Every year, a code of conduct is sent home to parents of students in the school district, and many times what is sent home is a shortened version that parents quickly scan. The complete code of conduct can be a detailed and lengthy document that is often dated, which is one of the reasons that the Scotia-Glenville Central School District is asking that its code be scaled back, updated and made more user friendly.
Show me one child that actually sits down and reads this code. Bring me one, said board of education member Ben Conlon at the board's Monday, May 21, meeting.
Conlon said the full documents are often close to 40 pages long and are virtually impossible to read. He said even the shorter versions are often not "user- friendly."
"The only real way to take out all that is unnecessary is to tear it all down and rewrite the code from start," said Conlon.
Glen Worden Principal James Dunham has worked since last fall on a committee to update the code. Dunham said it is a difficult process to bring the code up to date while still keeping the fundamentals in place.
"What we are trying to do is to take what is existing and infuse what needs to be changed. It's a process of finding any inconsistencies between different school codes, changing some language and adding text, all while trying to create a more user-friendly format," said Dunham.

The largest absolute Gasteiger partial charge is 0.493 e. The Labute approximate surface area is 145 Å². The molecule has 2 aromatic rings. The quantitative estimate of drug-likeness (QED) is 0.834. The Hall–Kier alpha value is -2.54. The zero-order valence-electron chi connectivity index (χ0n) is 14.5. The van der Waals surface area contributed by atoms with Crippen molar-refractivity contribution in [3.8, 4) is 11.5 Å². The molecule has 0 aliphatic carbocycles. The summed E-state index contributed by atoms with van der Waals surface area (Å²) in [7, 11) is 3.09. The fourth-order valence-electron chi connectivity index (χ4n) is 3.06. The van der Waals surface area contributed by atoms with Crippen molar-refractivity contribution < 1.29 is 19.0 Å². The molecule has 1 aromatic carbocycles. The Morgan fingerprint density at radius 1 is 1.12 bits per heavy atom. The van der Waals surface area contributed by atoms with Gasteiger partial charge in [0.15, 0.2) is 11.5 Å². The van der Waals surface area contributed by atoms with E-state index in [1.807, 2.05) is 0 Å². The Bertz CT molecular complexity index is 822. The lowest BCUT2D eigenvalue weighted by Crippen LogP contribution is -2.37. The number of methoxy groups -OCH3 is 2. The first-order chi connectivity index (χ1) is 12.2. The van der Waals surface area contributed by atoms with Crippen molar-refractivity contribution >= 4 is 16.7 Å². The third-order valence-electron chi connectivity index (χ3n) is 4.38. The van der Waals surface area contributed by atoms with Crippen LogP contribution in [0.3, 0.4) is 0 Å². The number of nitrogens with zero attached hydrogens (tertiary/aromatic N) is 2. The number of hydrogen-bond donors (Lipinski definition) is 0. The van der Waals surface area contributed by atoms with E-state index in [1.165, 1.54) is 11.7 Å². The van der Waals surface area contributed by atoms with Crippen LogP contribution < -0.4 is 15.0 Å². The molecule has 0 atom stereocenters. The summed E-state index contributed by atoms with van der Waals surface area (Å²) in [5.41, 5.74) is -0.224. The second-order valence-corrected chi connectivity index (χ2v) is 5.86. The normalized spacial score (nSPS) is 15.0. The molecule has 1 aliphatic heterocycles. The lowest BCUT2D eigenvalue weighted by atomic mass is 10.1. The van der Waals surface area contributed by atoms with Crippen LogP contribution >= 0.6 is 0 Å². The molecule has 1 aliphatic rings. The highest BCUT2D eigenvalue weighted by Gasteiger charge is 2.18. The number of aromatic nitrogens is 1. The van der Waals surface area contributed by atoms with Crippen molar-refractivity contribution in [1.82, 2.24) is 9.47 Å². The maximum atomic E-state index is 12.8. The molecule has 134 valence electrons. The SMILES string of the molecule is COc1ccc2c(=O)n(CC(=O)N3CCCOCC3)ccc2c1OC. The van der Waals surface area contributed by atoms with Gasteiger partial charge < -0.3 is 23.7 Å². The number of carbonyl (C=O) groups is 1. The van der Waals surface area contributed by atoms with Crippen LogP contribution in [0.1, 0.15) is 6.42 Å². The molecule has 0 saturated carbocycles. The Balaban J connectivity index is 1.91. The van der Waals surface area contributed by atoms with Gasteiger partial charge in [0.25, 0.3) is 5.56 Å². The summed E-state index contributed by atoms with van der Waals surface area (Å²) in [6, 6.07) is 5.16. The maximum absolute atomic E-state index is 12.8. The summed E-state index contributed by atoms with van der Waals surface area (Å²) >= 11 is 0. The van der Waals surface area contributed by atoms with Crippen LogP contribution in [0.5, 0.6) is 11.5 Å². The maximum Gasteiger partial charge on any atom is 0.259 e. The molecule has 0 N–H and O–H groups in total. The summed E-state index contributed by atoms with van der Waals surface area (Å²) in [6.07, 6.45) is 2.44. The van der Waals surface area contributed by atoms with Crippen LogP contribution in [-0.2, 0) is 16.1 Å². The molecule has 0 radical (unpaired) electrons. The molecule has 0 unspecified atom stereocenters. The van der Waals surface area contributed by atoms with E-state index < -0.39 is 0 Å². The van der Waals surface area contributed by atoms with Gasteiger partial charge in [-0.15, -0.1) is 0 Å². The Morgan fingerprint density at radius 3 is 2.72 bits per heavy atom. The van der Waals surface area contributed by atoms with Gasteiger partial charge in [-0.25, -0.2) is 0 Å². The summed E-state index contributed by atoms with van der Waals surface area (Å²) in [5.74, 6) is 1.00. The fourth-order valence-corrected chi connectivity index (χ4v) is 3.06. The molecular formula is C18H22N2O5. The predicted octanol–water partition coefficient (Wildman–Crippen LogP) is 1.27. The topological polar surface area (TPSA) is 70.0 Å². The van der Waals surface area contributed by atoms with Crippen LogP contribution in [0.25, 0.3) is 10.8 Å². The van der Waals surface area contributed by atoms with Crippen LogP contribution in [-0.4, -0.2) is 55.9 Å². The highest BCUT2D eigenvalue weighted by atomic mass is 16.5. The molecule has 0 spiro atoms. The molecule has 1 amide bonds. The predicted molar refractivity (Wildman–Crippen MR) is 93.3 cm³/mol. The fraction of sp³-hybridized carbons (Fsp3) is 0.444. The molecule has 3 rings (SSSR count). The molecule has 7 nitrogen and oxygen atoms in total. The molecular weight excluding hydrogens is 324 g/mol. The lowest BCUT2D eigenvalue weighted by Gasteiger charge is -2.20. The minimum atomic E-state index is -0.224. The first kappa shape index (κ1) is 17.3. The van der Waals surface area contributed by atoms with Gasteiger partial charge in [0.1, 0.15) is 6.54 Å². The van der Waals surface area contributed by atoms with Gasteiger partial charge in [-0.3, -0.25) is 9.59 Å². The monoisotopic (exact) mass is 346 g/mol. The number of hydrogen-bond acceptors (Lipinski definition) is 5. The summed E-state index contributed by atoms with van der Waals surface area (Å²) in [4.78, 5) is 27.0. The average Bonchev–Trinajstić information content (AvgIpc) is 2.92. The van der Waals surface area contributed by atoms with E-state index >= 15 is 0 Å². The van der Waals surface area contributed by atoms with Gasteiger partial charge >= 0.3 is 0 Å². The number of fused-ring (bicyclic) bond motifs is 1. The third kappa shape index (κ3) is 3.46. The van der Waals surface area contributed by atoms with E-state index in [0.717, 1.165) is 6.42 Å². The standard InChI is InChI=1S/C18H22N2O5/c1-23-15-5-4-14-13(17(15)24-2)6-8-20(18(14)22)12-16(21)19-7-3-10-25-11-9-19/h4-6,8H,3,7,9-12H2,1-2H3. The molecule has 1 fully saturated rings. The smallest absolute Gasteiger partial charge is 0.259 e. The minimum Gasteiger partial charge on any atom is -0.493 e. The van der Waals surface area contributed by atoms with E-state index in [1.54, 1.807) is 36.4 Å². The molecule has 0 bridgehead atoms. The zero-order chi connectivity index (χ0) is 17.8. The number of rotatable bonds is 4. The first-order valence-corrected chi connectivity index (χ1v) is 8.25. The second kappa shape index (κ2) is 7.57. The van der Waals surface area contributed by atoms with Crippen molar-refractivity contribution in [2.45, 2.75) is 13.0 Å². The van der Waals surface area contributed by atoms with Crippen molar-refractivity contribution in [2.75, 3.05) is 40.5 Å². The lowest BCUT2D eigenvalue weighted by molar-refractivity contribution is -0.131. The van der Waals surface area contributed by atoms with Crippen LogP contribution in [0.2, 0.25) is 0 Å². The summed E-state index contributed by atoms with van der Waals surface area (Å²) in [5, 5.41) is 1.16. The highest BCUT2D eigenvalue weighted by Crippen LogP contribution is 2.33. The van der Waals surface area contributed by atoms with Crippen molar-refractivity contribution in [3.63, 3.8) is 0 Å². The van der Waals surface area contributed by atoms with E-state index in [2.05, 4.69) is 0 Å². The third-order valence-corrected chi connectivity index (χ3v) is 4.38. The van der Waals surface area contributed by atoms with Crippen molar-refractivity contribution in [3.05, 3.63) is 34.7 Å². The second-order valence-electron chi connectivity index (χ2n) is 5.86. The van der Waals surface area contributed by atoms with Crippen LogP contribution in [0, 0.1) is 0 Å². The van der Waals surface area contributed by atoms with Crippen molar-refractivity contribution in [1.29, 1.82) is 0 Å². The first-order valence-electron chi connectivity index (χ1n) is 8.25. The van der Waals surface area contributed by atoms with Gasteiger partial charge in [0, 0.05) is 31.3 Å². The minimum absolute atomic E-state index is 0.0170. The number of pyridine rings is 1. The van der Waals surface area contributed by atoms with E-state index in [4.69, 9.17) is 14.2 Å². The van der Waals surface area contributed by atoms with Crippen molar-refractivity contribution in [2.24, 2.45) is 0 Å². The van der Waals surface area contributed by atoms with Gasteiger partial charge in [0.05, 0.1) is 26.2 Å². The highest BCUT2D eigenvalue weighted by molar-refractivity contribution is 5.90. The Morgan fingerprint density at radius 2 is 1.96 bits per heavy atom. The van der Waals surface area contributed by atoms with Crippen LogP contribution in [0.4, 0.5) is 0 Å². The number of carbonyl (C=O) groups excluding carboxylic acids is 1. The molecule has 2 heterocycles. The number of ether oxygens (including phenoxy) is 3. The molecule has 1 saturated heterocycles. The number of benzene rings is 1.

Board president Margaret Smith, who was recently re-elected, said one of her concerns is the difference in the code for middle school students and older elementary school students. Smith said it is hard for her to make sense of reprimanding a sixth grader for poor behavior and then not handling a fifth grader in the same manner.
"One of my greatest concerns is the level of infractions that you are seeing more at the elementary level. What used to be strictly middle school behavioral issues, we are now seeing more and more at the elementary level, and we need to deal with those problems in a similar way," said Smith.
Board member John Yaglieski said he would like to see what the opinions of teachers and administrators are regarding the code.
"If the district wants to know how effective the code really is, the best way would be to gather feedback on the readability and effectiveness of the code," said Yaglieski.
The committee will continue to examine the code and revisit the issue in the coming months.""